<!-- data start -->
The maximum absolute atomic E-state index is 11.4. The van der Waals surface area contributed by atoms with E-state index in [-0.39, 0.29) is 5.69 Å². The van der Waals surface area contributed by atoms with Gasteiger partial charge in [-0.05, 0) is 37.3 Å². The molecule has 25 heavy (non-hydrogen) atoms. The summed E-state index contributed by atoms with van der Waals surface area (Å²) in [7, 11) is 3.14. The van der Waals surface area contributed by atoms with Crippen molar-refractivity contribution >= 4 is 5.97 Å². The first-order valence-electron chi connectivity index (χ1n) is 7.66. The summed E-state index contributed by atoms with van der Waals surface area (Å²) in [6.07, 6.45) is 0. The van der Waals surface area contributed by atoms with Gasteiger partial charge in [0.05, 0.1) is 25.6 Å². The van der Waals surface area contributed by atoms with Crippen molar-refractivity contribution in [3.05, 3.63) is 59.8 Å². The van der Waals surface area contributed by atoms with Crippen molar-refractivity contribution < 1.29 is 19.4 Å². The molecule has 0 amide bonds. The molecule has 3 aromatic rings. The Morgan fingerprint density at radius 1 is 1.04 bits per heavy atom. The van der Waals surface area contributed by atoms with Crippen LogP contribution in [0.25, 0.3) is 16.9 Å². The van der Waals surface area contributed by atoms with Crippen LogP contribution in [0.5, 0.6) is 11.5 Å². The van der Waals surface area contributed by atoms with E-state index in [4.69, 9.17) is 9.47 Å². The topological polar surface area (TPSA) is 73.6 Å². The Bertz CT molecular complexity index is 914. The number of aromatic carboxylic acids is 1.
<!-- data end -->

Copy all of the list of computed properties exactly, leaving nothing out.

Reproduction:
The maximum absolute atomic E-state index is 11.4. The van der Waals surface area contributed by atoms with E-state index in [-0.39, 0.29) is 5.69 Å². The van der Waals surface area contributed by atoms with Gasteiger partial charge in [-0.05, 0) is 37.3 Å². The molecule has 25 heavy (non-hydrogen) atoms. The summed E-state index contributed by atoms with van der Waals surface area (Å²) in [7, 11) is 3.14. The van der Waals surface area contributed by atoms with Crippen molar-refractivity contribution >= 4 is 5.97 Å². The first-order valence-electron chi connectivity index (χ1n) is 7.66. The summed E-state index contributed by atoms with van der Waals surface area (Å²) in [6.07, 6.45) is 0. The van der Waals surface area contributed by atoms with Gasteiger partial charge in [0.05, 0.1) is 25.6 Å². The van der Waals surface area contributed by atoms with Crippen molar-refractivity contribution in [3.05, 3.63) is 59.8 Å². The van der Waals surface area contributed by atoms with Crippen molar-refractivity contribution < 1.29 is 19.4 Å². The molecule has 0 amide bonds. The molecule has 3 aromatic rings. The Morgan fingerprint density at radius 1 is 1.04 bits per heavy atom. The van der Waals surface area contributed by atoms with Crippen LogP contribution in [0.25, 0.3) is 16.9 Å². The van der Waals surface area contributed by atoms with Crippen LogP contribution in [0.5, 0.6) is 11.5 Å². The van der Waals surface area contributed by atoms with E-state index in [4.69, 9.17) is 9.47 Å². The topological polar surface area (TPSA) is 73.6 Å². The Bertz CT molecular complexity index is 914. The number of aromatic carboxylic acids is 1.